We have well traveled this path to the feet of the teacher. Blessed are those who mourn for they shall be comforted — blessed are the merciful for they shall be shown mercy. The Sermon on the Mount. The longest text, the crux, of Jesus’ teaching in the New Testament.
But come with me, dear reader, down the other slope. Maybe the following isn’t completely true, for positive statements need not imply their negative corollaries. However, walk with me and note the tracks of other New Testament voices here and there.
“Knowledge makes people arrogant, but love builds people up. If any think they know something, they don’t yet know as much as they should know. But if someone loves God, then they are known by God.”
– 1 Corinthians 8:1-3
Ancient literature once chronicled the history of Mammon, a conniving god whose allure of wealth concentrates power and inspires devotion, but few speak of it as openly as Jesus or Milton — at least in this area of the world since its invisible hand took hold of a fledgling nation.
This was a fascinating read. The authors attempt to make a clear distinction between a biblical portrayal of God’s relationship with the world and the influence of Greek philosophy upon Christian theology, specifically in regard to God’s experience of things like time, change, emotion, and knowledge.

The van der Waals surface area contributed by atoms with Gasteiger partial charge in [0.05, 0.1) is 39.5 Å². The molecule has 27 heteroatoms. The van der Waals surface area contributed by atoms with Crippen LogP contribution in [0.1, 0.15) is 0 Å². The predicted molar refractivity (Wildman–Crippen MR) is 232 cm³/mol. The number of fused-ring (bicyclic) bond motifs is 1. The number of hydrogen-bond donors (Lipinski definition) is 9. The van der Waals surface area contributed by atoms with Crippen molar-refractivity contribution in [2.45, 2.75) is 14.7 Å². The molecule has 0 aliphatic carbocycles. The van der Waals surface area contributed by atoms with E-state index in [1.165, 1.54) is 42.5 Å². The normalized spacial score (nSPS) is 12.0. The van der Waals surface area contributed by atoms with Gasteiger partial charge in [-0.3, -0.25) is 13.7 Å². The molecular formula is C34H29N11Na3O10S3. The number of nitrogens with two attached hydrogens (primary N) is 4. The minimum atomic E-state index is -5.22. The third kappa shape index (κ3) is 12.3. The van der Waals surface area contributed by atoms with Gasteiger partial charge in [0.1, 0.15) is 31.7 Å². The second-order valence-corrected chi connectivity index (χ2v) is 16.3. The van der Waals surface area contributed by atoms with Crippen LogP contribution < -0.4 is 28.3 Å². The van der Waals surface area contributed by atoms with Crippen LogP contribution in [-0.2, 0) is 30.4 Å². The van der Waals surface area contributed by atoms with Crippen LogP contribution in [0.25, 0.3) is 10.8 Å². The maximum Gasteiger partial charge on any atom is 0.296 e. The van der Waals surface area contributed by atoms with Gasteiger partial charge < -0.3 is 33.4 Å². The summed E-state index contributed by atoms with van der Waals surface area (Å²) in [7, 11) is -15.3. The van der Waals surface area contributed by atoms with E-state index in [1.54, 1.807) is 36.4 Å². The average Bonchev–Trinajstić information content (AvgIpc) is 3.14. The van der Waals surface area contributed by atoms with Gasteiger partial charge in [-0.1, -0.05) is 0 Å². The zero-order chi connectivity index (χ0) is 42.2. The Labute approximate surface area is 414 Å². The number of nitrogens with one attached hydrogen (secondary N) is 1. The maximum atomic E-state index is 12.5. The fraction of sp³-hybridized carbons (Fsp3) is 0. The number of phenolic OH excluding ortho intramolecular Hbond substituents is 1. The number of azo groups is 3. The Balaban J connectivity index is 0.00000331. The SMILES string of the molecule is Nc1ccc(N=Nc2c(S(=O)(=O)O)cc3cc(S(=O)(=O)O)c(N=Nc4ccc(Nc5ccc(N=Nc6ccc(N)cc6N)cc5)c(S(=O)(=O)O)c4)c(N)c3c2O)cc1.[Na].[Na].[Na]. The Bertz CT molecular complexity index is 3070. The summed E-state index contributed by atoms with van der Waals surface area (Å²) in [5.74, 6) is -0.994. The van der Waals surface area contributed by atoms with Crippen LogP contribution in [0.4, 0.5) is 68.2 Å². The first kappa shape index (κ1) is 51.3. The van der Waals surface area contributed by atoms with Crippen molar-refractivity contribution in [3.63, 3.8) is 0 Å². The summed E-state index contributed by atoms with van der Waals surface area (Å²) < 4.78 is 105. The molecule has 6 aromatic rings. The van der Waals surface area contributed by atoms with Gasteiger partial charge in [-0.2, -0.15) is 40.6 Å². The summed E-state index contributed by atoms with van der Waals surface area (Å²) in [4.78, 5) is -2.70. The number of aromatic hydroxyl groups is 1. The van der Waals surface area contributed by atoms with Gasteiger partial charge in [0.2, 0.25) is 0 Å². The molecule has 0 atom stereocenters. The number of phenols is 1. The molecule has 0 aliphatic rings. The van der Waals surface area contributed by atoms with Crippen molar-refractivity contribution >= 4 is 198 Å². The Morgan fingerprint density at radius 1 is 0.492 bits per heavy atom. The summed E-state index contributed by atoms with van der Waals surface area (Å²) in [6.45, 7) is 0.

Have you ever wondered why we celebrate Jesus’ birthday during the winter? Have you ever wondered why we celebrate his birthday at all? It is not as if we know Jesus’ actual date of birth.
All we know is what the gospels reveal. We know that at the first Christmas, “there were shepherds living out in the fields nearby, keeping watch over their flocks at night” (Luke 2:8). Shepherds in the Middle East only pasture their flocks at night when it is warm out. During the winter, it is too cold. Instead of being in the fields, the sheep like being snuggled together toasty warm in a nice pen. This means that more than likely Jesus was born in the warmth of the late spring, the summer, or the early autumn. This is Read more “Guest Post: Our Christmas Hope – An Advent Reflection”
Answers in Genesis emailed me ten days ago. They claimed to have found the cure for “racial tensions” (and yes, they used quotation marks).
“Racial tensions” manifested by the likes of street demonstrations in Ferguson, use-of-force inquires, the shooting of unarmed black men, and the less than equitable media coverage of these events. Read more “The Cure For “Racial Tensions?””